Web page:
According to his book, Mandela initiated the dialogue and he was alone in the discussions and the National Party talks were led by Kobie Coetzee.What we know today about those discussions is what Mandela himself tells us. He might have negotiated to cut a deal for his release, for all we know. When he was released from Robben Island in March 1982 to Pollsmoor Prison from where he was transferred to Victor Verster Prison where only him had first class treatment, he was living in a large warden’s three bed-roomed house with a swimming pool and a big garden and he also had a private chef. The fact is while his comrades were still living the hard prisoners’ life, Mandela was enjoying the life of a free man.

Why didn’t he negotiate better conditions for other prisoners? Today the South Africa negotiated for by Mandela prior his release from prison and even during Codesa talks is so skewed in the favor of whites, it is a disguised apartheid. The compromises Mandela made, still haunt South Africa today.

Mandela negotiated from a position of weakness and that gave de Klerk the upper hand. The apartheid national anthem was made part of the national anthem of the new South Africa; where is the new beginning in that?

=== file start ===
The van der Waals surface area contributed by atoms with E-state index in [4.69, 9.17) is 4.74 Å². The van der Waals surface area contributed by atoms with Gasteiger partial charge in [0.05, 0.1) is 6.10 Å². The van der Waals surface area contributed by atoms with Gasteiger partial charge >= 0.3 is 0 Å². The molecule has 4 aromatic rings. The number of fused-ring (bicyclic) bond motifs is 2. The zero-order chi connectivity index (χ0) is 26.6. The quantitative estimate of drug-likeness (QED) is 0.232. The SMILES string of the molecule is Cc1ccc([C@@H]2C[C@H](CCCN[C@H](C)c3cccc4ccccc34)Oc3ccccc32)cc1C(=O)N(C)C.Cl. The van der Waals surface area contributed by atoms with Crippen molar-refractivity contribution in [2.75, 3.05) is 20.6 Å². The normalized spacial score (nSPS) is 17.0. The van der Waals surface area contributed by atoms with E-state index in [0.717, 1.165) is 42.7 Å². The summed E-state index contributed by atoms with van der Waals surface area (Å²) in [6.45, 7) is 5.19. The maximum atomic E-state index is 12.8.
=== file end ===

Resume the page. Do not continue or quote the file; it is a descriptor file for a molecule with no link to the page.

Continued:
F W de Klerk once said: “I am not negotiating myself out of power”, and he did just that.

De Klerk negotiated to protect the interests of the white minority. While de Klerk was making sure he protected his own, Mandela was busy selling them out. Mandela is celebrated today because he did not rock the boat. Whites still control the media, judiciary, the economy and virtually everything in South Africa.

Does this explain why singing “dubula ibhunu” is considered racist and painting “the spear” is considered “freedom of artistic expression”, I wonder?

Many people today can never identify a city called eThekwini or another, Tshwane, yet these are two of the most popular cities in South Africa. Names in “independent” South Africa are still very much like during the apartheid era. The whites fought hard to protect their heritage.

Recently the United Kingdom “mistakenly” played the national anthem of apartheid South Africa. Were we were not surprised? No. We are talking of 18 years after the fall of apartheid. The flags of apartheid South Africa had to be banned at rugby matches, this again years after the supposed independence. The need to change the springbok symbol caused much stir again because it was symbol of apartheid rugby.